Coordinates: 7°28′N 134°32′E / 7.467°N 134.533°E / 7.467; 134.533
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Radio tower of Japanese army, Ngatpang State
Radio tower of Japanese army, Ngatpang State
Location of Ngatpang in Palau
Location of Ngatpang in Palau
Country Palau
 • Total47 km2 (18 sq mi)
 (2015 Census)
 • Total289
 • Density6.1/km2 (16/sq mi)
 • Official languages
ISO 3166 codePW-224

Ngatpang is one of Palau's sixteen states. It comprises an area of around 47 square kilometers in the west of Palau's largest island, Babeldaob, facing onto Ngeremeduu Bay. The state capital is Oikuul.[1] It has a population of 282, making it Palau's 9th largest state in population.

Ibobang is in Ngatpang.[2] It is a community dedicated to the practice of the Modekngei religion.


Ngatpang, which is located on the central west coast, includes a very large area of the interior to the southeast of Ngeremeduu Bay. Along the west coast, Ngatpang includes the narrow strip of land between Ngeremeduu Bay and the lagoon. This strip of land was ceded to Ngatpang from Aimeliik early in this century. The modern village of Mechebechubel is located on the west coast on the south face of Roisengas. The terrain along this portion of the west coast is very rugged with steep slopes covered with thick forests. On the east side of Ngeremeduu Bay, Ngatpang extends to the Rael Kedam, the central divide on Babeldaob Island. The edges of the bay are lined with a thick fringe of mangrove swamp forest. Inland are rolling hills with short drainages. Many of the hills facing the bay are grass covered, but further inland the hills are covered with an upland forest. To the north lies the drainage of the Ngerbechederngul River, frequently referred to as the Yamato River . The major tributary of the Ngerbechederngul from Ngatpang is the Ngcholetel. In the southern part of the state are the drainages of the Ngatpang and Tabecheding Rivers. The Ngetmiich River, the largest tributary of the Tabecheding, drains the large interior region in the southeast part of the state. Along the edges of the bay, on the lower slopes of the hills, are deep, loamy soils which contain rich deposits of clay. South of the bay on the upland hills, the soils are thin and associated with scrub vegetation. Also associated with thin soils in low lying and poorly drained basins are bogs.[3]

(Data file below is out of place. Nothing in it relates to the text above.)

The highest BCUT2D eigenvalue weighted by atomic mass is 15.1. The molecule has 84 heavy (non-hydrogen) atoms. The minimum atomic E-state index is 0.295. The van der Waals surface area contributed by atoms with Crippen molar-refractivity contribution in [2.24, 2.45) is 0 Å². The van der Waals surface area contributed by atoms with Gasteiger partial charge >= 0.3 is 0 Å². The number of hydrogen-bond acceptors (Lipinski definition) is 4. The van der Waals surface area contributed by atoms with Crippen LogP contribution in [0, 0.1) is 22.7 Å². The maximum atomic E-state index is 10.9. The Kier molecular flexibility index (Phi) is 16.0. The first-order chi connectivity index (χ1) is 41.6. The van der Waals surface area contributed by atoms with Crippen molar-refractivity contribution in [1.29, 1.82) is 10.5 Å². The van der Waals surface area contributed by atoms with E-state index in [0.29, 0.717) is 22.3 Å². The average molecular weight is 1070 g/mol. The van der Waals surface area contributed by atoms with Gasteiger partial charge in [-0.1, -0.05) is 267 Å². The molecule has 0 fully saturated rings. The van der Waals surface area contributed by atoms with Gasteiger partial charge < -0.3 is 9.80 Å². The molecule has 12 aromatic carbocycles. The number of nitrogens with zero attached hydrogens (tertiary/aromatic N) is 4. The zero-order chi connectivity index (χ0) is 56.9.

Presently, most of the use of the land in Ngatpang is confined to gardens surrounding the modern villages of Mechebechubel and Ibobang. Interspersed with these kitchen gardens are stands of agroforest which include coconut, and betelnut, breadfruit, almond trees, and banana plants. In and around many of the uninhabited villages are stands of coconut and betelnut palms, and occasionally patches of irregularly attended taro swamp gardens. Except for occasional forays to hunt pigeon or harvest special plants, there is little active use of most of the interior of Ngatpang.[3]


The population of the state was 282 in the 2015 census and median age was 33.9 years.[4] The official languages of the state are Palauan and English.[5] Rekemesik is the title of the traditional high chief from the state.[6]

Political system[edit]

The state of Ngatpang, with population of less than 300, has an elected governor. The state also has a legislature elected every four years.[7] The state population elects one of the members of the House of Delegates of Palau.

Traditional villages[edit]